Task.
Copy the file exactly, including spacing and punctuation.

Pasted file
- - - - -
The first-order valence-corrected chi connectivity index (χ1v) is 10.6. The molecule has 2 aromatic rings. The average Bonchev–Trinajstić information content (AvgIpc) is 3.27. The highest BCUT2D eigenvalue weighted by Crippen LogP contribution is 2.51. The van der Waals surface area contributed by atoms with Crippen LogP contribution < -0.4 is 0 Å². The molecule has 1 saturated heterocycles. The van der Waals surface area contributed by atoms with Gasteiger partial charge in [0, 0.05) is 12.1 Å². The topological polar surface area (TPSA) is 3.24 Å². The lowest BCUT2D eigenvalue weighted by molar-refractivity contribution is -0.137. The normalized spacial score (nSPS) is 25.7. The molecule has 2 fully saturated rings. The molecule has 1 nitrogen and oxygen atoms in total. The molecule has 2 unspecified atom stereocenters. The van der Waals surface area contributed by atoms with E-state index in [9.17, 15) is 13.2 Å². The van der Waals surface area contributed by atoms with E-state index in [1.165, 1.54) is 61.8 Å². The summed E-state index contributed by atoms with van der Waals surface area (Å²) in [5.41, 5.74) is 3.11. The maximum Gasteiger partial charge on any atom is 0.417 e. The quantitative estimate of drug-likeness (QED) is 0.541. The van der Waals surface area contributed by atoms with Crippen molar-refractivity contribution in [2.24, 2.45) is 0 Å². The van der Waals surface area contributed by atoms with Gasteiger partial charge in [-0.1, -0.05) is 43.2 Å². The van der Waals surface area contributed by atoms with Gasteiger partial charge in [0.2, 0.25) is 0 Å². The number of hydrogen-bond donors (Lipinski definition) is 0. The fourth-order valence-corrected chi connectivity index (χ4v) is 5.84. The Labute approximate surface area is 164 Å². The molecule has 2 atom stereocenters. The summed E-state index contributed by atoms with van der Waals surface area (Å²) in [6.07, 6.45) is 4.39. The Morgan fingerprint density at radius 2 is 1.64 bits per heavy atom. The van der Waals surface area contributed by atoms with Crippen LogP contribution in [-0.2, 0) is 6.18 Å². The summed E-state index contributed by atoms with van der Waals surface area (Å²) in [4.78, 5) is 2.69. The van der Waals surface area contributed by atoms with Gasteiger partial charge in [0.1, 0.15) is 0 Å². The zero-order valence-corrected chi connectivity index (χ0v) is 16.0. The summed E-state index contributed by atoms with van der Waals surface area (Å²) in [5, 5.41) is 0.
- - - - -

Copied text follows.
The first-order valence-corrected chi connectivity index (χ1v) is 10.6. The molecule has 2 aromatic rings. The average Bonchev–Trinajstić information content (AvgIpc) is 3.27. The highest BCUT2D eigenvalue weighted by Crippen LogP contribution is 2.51. The van der Waals surface area contributed by atoms with Crippen LogP contribution < -0.4 is 0 Å². The molecule has 1 saturated heterocycles. The van der Waals surface area contributed by atoms with Gasteiger partial charge in [0, 0.05) is 12.1 Å². The topological polar surface area (TPSA) is 3.24 Å². The lowest BCUT2D eigenvalue weighted by molar-refractivity contribution is -0.137. The normalized spacial score (nSPS) is 25.7. The molecule has 2 fully saturated rings. The molecule has 1 nitrogen and oxygen atoms in total. The molecule has 2 unspecified atom stereocenters. The van der Waals surface area contributed by atoms with E-state index in [9.17, 15) is 13.2 Å². The van der Waals surface area contributed by atoms with E-state index in [1.165, 1.54) is 61.8 Å². The summed E-state index contributed by atoms with van der Waals surface area (Å²) in [5.41, 5.74) is 3.11. The maximum Gasteiger partial charge on any atom is 0.417 e. The quantitative estimate of drug-likeness (QED) is 0.541. The van der Waals surface area contributed by atoms with Crippen molar-refractivity contribution in [2.24, 2.45) is 0 Å². The van der Waals surface area contributed by atoms with Gasteiger partial charge in [-0.1, -0.05) is 43.2 Å². The van der Waals surface area contributed by atoms with Gasteiger partial charge in [0.2, 0.25) is 0 Å². The number of hydrogen-bond donors (Lipinski definition) is 0. The fourth-order valence-corrected chi connectivity index (χ4v) is 5.84. The Labute approximate surface area is 164 Å². The molecule has 2 atom stereocenters. The summed E-state index contributed by atoms with van der Waals surface area (Å²) in [6.07, 6.45) is 4.39. The Morgan fingerprint density at radius 2 is 1.64 bits per heavy atom. The van der Waals surface area contributed by atoms with Crippen LogP contribution in [-0.2, 0) is 6.18 Å². The summed E-state index contributed by atoms with van der Waals surface area (Å²) in [4.78, 5) is 2.69. The van der Waals surface area contributed by atoms with Gasteiger partial charge in [0.1, 0.15) is 0 Å². The zero-order valence-corrected chi connectivity index (χ0v) is 16.0. The summed E-state index contributed by atoms with van der Waals surface area (Å²) in [5, 5.41) is 0.